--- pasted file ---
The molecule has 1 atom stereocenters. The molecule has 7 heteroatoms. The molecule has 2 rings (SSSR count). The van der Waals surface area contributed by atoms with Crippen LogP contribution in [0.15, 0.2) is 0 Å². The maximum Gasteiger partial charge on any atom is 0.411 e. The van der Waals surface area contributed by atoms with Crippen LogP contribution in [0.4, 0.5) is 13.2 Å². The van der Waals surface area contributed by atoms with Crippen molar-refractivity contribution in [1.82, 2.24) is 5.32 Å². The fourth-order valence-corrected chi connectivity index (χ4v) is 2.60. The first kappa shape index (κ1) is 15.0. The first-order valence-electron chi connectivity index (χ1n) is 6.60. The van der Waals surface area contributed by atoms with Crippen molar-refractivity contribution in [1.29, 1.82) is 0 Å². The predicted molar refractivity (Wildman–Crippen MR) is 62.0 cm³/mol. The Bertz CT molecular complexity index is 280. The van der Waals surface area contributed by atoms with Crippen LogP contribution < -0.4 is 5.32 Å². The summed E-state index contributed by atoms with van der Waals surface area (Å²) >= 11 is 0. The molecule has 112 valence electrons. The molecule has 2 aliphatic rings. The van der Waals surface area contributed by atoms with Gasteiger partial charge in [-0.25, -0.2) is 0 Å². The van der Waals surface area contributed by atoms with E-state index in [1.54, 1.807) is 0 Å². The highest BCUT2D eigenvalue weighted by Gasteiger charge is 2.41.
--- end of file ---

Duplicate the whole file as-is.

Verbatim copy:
The molecule has 1 atom stereocenters. The molecule has 7 heteroatoms. The molecule has 2 rings (SSSR count). The van der Waals surface area contributed by atoms with Crippen LogP contribution in [0.15, 0.2) is 0 Å². The maximum Gasteiger partial charge on any atom is 0.411 e. The van der Waals surface area contributed by atoms with Crippen LogP contribution in [0.4, 0.5) is 13.2 Å². The van der Waals surface area contributed by atoms with Crippen molar-refractivity contribution in [1.82, 2.24) is 5.32 Å². The fourth-order valence-corrected chi connectivity index (χ4v) is 2.60. The first kappa shape index (κ1) is 15.0. The first-order valence-electron chi connectivity index (χ1n) is 6.60. The van der Waals surface area contributed by atoms with Crippen molar-refractivity contribution in [1.29, 1.82) is 0 Å². The predicted molar refractivity (Wildman–Crippen MR) is 62.0 cm³/mol. The Bertz CT molecular complexity index is 280. The van der Waals surface area contributed by atoms with Crippen LogP contribution < -0.4 is 5.32 Å². The summed E-state index contributed by atoms with van der Waals surface area (Å²) >= 11 is 0. The molecule has 112 valence electrons. The molecule has 2 aliphatic rings. The van der Waals surface area contributed by atoms with Gasteiger partial charge in [-0.25, -0.2) is 0 Å². The van der Waals surface area contributed by atoms with E-state index in [1.54, 1.807) is 0 Å². The highest BCUT2D eigenvalue weighted by Gasteiger charge is 2.41.